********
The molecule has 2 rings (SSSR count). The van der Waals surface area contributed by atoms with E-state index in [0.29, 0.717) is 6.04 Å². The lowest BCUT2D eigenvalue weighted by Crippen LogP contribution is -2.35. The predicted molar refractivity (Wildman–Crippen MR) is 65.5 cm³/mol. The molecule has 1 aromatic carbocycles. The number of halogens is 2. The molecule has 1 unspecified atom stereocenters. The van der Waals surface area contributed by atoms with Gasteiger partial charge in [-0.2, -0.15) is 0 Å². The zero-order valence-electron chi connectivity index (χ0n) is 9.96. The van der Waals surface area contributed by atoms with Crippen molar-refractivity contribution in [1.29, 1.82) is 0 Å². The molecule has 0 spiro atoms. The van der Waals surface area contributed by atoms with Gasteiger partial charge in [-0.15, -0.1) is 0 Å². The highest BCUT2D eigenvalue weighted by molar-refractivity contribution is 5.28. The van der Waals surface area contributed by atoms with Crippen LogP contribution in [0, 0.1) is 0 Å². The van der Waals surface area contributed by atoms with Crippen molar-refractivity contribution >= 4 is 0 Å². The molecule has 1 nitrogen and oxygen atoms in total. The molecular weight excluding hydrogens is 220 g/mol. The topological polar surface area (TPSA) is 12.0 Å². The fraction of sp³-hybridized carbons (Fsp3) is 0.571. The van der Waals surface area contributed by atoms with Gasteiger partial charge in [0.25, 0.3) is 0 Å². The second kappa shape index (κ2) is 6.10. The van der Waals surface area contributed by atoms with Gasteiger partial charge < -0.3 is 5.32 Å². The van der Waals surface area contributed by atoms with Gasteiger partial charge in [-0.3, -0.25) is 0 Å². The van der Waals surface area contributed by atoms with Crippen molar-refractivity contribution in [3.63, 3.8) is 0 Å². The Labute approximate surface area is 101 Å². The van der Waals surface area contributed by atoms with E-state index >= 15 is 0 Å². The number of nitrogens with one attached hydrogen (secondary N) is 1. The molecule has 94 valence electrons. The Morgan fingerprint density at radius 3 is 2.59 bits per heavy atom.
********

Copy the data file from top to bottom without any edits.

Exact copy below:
The molecule has 2 rings (SSSR count). The van der Waals surface area contributed by atoms with E-state index in [0.29, 0.717) is 6.04 Å². The lowest BCUT2D eigenvalue weighted by Crippen LogP contribution is -2.35. The predicted molar refractivity (Wildman–Crippen MR) is 65.5 cm³/mol. The molecule has 1 aromatic carbocycles. The number of halogens is 2. The molecule has 1 unspecified atom stereocenters. The van der Waals surface area contributed by atoms with Gasteiger partial charge in [-0.2, -0.15) is 0 Å². The zero-order valence-electron chi connectivity index (χ0n) is 9.96. The van der Waals surface area contributed by atoms with Crippen molar-refractivity contribution in [1.29, 1.82) is 0 Å². The molecule has 0 spiro atoms. The van der Waals surface area contributed by atoms with Gasteiger partial charge in [-0.15, -0.1) is 0 Å². The highest BCUT2D eigenvalue weighted by molar-refractivity contribution is 5.28. The van der Waals surface area contributed by atoms with Crippen LogP contribution in [0, 0.1) is 0 Å². The van der Waals surface area contributed by atoms with Crippen molar-refractivity contribution >= 4 is 0 Å². The molecule has 1 nitrogen and oxygen atoms in total. The molecular weight excluding hydrogens is 220 g/mol. The topological polar surface area (TPSA) is 12.0 Å². The fraction of sp³-hybridized carbons (Fsp3) is 0.571. The van der Waals surface area contributed by atoms with Gasteiger partial charge in [0.25, 0.3) is 0 Å². The second kappa shape index (κ2) is 6.10. The van der Waals surface area contributed by atoms with Gasteiger partial charge < -0.3 is 5.32 Å². The van der Waals surface area contributed by atoms with Gasteiger partial charge in [-0.3, -0.25) is 0 Å². The van der Waals surface area contributed by atoms with Crippen molar-refractivity contribution in [3.63, 3.8) is 0 Å². The Labute approximate surface area is 101 Å². The van der Waals surface area contributed by atoms with E-state index >= 15 is 0 Å². The number of nitrogens with one attached hydrogen (secondary N) is 1. The molecule has 94 valence electrons. The Morgan fingerprint density at radius 3 is 2.59 bits per heavy atom.